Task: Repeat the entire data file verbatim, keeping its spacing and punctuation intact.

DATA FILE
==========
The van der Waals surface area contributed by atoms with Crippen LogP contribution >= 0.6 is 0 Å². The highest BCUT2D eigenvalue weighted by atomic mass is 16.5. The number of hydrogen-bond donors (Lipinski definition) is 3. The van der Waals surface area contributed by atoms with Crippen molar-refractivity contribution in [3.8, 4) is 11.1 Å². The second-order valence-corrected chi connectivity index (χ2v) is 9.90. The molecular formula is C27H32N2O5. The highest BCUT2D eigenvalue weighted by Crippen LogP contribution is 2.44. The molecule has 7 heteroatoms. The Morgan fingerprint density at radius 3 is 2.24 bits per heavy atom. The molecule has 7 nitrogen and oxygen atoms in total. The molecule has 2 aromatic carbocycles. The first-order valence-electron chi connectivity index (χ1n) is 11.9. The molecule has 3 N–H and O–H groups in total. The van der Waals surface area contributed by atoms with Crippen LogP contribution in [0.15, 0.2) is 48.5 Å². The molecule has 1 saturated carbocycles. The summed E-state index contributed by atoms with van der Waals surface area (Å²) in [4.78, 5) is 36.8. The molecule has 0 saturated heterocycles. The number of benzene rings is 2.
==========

The van der Waals surface area contributed by atoms with Crippen LogP contribution >= 0.6 is 0 Å². The highest BCUT2D eigenvalue weighted by atomic mass is 16.5. The number of hydrogen-bond donors (Lipinski definition) is 3. The van der Waals surface area contributed by atoms with Crippen molar-refractivity contribution in [3.8, 4) is 11.1 Å². The second-order valence-corrected chi connectivity index (χ2v) is 9.90. The molecular formula is C27H32N2O5. The highest BCUT2D eigenvalue weighted by Crippen LogP contribution is 2.44. The molecule has 7 heteroatoms. The Morgan fingerprint density at radius 3 is 2.24 bits per heavy atom. The molecule has 7 nitrogen and oxygen atoms in total. The molecule has 2 aromatic carbocycles. The first-order valence-electron chi connectivity index (χ1n) is 11.9. The molecule has 3 N–H and O–H groups in total. The van der Waals surface area contributed by atoms with Crippen LogP contribution in [0.15, 0.2) is 48.5 Å². The molecule has 1 saturated carbocycles. The summed E-state index contributed by atoms with van der Waals surface area (Å²) in [4.78, 5) is 36.8. The molecule has 0 saturated heterocycles. The number of benzene rings is 2.